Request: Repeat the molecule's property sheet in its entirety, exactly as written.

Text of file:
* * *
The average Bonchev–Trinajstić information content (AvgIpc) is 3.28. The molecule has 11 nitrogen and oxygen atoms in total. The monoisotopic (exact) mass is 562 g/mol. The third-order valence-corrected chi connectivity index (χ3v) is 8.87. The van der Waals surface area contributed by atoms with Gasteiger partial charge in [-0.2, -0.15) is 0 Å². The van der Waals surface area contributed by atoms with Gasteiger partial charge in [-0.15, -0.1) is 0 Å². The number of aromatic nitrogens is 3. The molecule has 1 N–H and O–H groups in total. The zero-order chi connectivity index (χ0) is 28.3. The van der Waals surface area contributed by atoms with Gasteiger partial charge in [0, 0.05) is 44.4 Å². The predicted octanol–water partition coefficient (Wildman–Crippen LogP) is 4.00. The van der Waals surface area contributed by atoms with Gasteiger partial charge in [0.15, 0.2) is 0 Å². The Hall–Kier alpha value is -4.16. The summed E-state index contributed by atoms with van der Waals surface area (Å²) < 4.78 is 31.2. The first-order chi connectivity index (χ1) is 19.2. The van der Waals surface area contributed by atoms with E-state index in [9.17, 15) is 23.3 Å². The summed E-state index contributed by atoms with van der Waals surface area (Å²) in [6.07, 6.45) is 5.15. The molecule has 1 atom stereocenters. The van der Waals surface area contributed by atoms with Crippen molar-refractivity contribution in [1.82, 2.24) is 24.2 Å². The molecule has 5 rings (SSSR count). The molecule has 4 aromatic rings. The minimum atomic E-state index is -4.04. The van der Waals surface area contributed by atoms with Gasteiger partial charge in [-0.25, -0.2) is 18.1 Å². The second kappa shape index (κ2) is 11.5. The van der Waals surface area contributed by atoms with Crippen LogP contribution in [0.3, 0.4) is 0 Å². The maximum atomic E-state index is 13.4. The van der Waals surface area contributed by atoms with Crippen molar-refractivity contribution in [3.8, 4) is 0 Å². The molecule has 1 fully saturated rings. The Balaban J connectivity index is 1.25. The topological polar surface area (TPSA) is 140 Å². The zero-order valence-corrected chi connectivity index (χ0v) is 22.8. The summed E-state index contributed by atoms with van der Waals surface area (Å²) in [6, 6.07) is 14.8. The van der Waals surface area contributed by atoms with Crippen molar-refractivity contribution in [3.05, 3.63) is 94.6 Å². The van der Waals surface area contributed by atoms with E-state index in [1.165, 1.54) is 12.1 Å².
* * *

The average Bonchev–Trinajstić information content (AvgIpc) is 3.28. The molecule has 11 nitrogen and oxygen atoms in total. The monoisotopic (exact) mass is 562 g/mol. The third-order valence-corrected chi connectivity index (χ3v) is 8.87. The van der Waals surface area contributed by atoms with Gasteiger partial charge in [-0.2, -0.15) is 0 Å². The van der Waals surface area contributed by atoms with Gasteiger partial charge in [-0.15, -0.1) is 0 Å². The number of aromatic nitrogens is 3. The molecule has 1 N–H and O–H groups in total. The zero-order chi connectivity index (χ0) is 28.3. The van der Waals surface area contributed by atoms with Gasteiger partial charge in [0, 0.05) is 44.4 Å². The predicted octanol–water partition coefficient (Wildman–Crippen LogP) is 4.00. The van der Waals surface area contributed by atoms with Gasteiger partial charge in [0.15, 0.2) is 0 Å². The Hall–Kier alpha value is -4.16. The summed E-state index contributed by atoms with van der Waals surface area (Å²) < 4.78 is 31.2. The first-order chi connectivity index (χ1) is 19.2. The van der Waals surface area contributed by atoms with E-state index in [9.17, 15) is 23.3 Å². The summed E-state index contributed by atoms with van der Waals surface area (Å²) in [6.07, 6.45) is 5.15. The molecule has 1 atom stereocenters. The van der Waals surface area contributed by atoms with Crippen molar-refractivity contribution in [1.82, 2.24) is 24.2 Å². The molecule has 5 rings (SSSR count). The molecule has 4 aromatic rings. The minimum atomic E-state index is -4.04. The van der Waals surface area contributed by atoms with Gasteiger partial charge in [-0.25, -0.2) is 18.1 Å². The second kappa shape index (κ2) is 11.5. The van der Waals surface area contributed by atoms with Crippen LogP contribution in [0.3, 0.4) is 0 Å². The maximum atomic E-state index is 13.4. The van der Waals surface area contributed by atoms with Crippen molar-refractivity contribution in [3.8, 4) is 0 Å². The molecule has 1 fully saturated rings. The Balaban J connectivity index is 1.25. The topological polar surface area (TPSA) is 140 Å². The zero-order valence-corrected chi connectivity index (χ0v) is 22.8. The summed E-state index contributed by atoms with van der Waals surface area (Å²) in [6, 6.07) is 14.8. The van der Waals surface area contributed by atoms with Crippen molar-refractivity contribution in [3.05, 3.63) is 94.6 Å². The van der Waals surface area contributed by atoms with E-state index in [1.165, 1.54) is 12.1 Å².